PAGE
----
Death Row

NEW RESOURCES: Death Row USA, Fall 2009

The NAACP Legal Defense and Educational Fund recently released its Fall 2009 edition of Death Row USA, a report detailing death row populations across the United States. According to the report, California, Florida and Texas continue to lead the nation in the number of death row inmates, with California (694) having a death row population almost twice as large as either Florida (395) or Texas (339). In addition, while Florida's and Texas' death row populations have declined in the last decade, California's population has grown steadily, from 551 inmates in 1999 to 694 in 2009.  California has not had an execution since 2006.  Overall, the country's death row population decreased since Death Row USA's report of July 1, 2009--from 3,279 to 3,263 as of Oct. 1.  View the full report here.

Governor Postpones Execution of Inmate Found Unconscious in Death Row Cell

On March 8, Ohio Governor Ted Strickland postponed the execution of Lawrence Reynolds, who was found unconscious in his death row cell hours before he was to be driven to the execution facility. Reynolds, who was sentenced to die for a murder in 1994, apparently took an overdose of pills despite being under a 72-hour watch that includes frequent monitoring by prison guards. He was found unconscious in his cell around 11:30 pm, and was rushed to a hospital in Youngstown, Ohio. Ohio State Penitentiary spokeswoman Julie Walburn confirmed that Reynolds was alone in his death row cell. The state has rescheduled his execution for March 16.  This is the second time the state has postponed Reynolds' lethal injection. He was scheduled for execution in October 2009, but Gov. Strickland delayed executions so the state could review its lethal injection procedure following the failed attempt to execute Romell Broom. Since then, Ohio became the first state to adopt a one-drug lethal injection protocol, a method that Reynolds has challenged.

BOOKS: Messages of Life from Death Row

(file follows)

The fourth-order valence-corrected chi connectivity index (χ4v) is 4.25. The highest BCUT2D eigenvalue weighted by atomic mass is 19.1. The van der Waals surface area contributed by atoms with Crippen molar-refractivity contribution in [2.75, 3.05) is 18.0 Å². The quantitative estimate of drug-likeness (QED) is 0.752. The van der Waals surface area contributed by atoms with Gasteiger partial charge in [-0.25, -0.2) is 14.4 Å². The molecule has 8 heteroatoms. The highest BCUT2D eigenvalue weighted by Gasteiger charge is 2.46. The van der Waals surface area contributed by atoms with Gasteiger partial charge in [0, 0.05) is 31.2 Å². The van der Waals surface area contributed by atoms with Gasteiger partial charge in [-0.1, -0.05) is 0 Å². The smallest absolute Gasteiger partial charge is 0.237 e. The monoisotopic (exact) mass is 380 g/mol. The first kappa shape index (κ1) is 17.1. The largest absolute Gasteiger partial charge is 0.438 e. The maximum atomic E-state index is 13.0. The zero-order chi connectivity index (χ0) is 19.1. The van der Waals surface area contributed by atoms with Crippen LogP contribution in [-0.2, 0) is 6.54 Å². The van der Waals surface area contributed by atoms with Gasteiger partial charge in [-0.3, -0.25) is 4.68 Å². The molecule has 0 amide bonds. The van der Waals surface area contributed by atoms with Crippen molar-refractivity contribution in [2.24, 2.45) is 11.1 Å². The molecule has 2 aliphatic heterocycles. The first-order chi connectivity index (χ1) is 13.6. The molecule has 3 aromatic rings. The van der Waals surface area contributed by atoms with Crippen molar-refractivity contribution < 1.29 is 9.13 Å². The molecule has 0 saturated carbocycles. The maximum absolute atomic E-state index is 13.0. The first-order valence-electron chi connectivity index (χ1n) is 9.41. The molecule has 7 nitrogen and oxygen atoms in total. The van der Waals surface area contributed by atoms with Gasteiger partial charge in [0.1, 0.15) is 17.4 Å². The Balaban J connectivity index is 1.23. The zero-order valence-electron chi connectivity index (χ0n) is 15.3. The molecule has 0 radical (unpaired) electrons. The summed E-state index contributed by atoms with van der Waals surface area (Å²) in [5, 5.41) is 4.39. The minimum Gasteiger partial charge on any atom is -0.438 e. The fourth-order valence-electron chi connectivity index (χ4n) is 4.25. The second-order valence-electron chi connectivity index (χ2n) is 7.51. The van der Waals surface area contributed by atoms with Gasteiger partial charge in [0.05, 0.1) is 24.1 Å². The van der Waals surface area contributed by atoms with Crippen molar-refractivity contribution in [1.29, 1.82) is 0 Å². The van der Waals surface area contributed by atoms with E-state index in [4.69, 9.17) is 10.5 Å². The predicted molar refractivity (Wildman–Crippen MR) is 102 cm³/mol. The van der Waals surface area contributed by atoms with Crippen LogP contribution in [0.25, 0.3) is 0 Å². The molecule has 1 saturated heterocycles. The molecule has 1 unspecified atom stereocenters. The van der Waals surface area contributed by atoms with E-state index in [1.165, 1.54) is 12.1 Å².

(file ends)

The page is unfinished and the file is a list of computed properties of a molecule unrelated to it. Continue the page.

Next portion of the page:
Messages of Life from Death Row features correspondence from Texas death row inmate Roger McGowen to sociologist and writer Pierre Pradervand.  McGowen’s letters describe his life on death row and point to flaws in the American criminal justice system, especially the arbitrary nature of the death penalty.  The publisher, BookSurge, said the book offers a "unique juxtaposition of carefully selected texts next to the heartfelt and memorable letters written by McGowen ... giv[ing] readers a historical, ethical and pragmatic overview of American criminal justice as well as an inside view of death row in Texas."  Sister Helen Prejean, author of Dead Man Walking, said, “This book of letters by a Texas death row inmate, who for over twenty years has been claiming his innocence, has a powerful message of unconditional love, dignity and forgiveness. It has already touched and transformed thousands via its French and Dutch versions. I cannot too warmly recommend it.”

OP-EDS: "Kansas pretends its capital punishment system is working"

Mike Hendricks, columnist for the Kansas City Star, recently described how the state goes through the motions of having a death penalty, but with no immediate prospect of its use after 16 years.  Kansas reinstated the death penalty in 1994; eight years ago, the Lansing Correctional Facility held an open house for the media, showcasing its new death chamber. The room was then sealed and has remained untouched. Ten prisoners await execution, one of whom has been on death row for thirteen years.  “No one that I’m aware of is even close,” said Kansas Department of Corrections spokesman Bill Miskell.  Hendricks wrote: "Wouldn't sentencing the worst killers to life without chance of parole be a whole lot cheaper, simpler and - given the cold-blooded nature of state executions - more morally acceptable?"  A bill to abolish the death penalty is currently before the legislature.  Read full text below.